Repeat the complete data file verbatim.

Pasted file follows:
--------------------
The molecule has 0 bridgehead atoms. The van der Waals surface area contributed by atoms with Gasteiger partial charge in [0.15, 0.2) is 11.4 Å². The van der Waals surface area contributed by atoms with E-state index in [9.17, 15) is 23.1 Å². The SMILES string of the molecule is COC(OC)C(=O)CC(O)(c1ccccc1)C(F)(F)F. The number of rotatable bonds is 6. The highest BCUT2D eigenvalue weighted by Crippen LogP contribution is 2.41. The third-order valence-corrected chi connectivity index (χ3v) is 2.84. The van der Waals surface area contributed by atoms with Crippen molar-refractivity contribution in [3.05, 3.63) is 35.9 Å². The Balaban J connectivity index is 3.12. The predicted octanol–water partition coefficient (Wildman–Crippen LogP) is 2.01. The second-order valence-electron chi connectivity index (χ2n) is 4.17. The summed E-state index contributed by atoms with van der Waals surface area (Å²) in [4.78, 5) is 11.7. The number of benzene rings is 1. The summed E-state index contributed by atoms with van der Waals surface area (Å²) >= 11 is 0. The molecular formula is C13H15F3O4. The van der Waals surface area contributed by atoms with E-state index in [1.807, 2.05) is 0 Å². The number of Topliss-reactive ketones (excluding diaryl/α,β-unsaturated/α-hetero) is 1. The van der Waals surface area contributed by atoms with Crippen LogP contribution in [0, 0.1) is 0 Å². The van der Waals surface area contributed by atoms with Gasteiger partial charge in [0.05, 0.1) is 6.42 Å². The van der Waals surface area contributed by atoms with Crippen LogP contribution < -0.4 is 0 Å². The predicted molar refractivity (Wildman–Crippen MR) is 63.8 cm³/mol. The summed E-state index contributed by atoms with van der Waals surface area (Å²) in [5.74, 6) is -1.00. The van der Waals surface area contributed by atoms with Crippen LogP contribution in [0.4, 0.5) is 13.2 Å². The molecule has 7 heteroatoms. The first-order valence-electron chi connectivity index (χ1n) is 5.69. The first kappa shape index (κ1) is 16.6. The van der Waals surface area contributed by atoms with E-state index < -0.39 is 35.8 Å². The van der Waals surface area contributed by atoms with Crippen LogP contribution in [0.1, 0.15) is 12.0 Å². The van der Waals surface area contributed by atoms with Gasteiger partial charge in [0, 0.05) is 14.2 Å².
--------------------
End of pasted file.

The molecule has 0 bridgehead atoms. The van der Waals surface area contributed by atoms with Gasteiger partial charge in [0.15, 0.2) is 11.4 Å². The van der Waals surface area contributed by atoms with E-state index in [9.17, 15) is 23.1 Å². The SMILES string of the molecule is COC(OC)C(=O)CC(O)(c1ccccc1)C(F)(F)F. The number of rotatable bonds is 6. The highest BCUT2D eigenvalue weighted by Crippen LogP contribution is 2.41. The third-order valence-corrected chi connectivity index (χ3v) is 2.84. The van der Waals surface area contributed by atoms with Crippen molar-refractivity contribution in [3.05, 3.63) is 35.9 Å². The Balaban J connectivity index is 3.12. The predicted octanol–water partition coefficient (Wildman–Crippen LogP) is 2.01. The second-order valence-electron chi connectivity index (χ2n) is 4.17. The summed E-state index contributed by atoms with van der Waals surface area (Å²) in [4.78, 5) is 11.7. The number of benzene rings is 1. The summed E-state index contributed by atoms with van der Waals surface area (Å²) >= 11 is 0. The molecular formula is C13H15F3O4. The van der Waals surface area contributed by atoms with E-state index in [1.807, 2.05) is 0 Å². The number of Topliss-reactive ketones (excluding diaryl/α,β-unsaturated/α-hetero) is 1. The van der Waals surface area contributed by atoms with Crippen LogP contribution in [0, 0.1) is 0 Å². The van der Waals surface area contributed by atoms with Gasteiger partial charge in [0.05, 0.1) is 6.42 Å². The van der Waals surface area contributed by atoms with Crippen LogP contribution < -0.4 is 0 Å². The predicted molar refractivity (Wildman–Crippen MR) is 63.8 cm³/mol. The summed E-state index contributed by atoms with van der Waals surface area (Å²) in [5.74, 6) is -1.00. The van der Waals surface area contributed by atoms with Crippen LogP contribution in [0.4, 0.5) is 13.2 Å². The molecule has 7 heteroatoms. The first-order valence-electron chi connectivity index (χ1n) is 5.69. The first kappa shape index (κ1) is 16.6. The van der Waals surface area contributed by atoms with E-state index < -0.39 is 35.8 Å². The van der Waals surface area contributed by atoms with Crippen LogP contribution in [0.1, 0.15) is 12.0 Å². The van der Waals surface area contributed by atoms with Gasteiger partial charge in [0, 0.05) is 14.2 Å².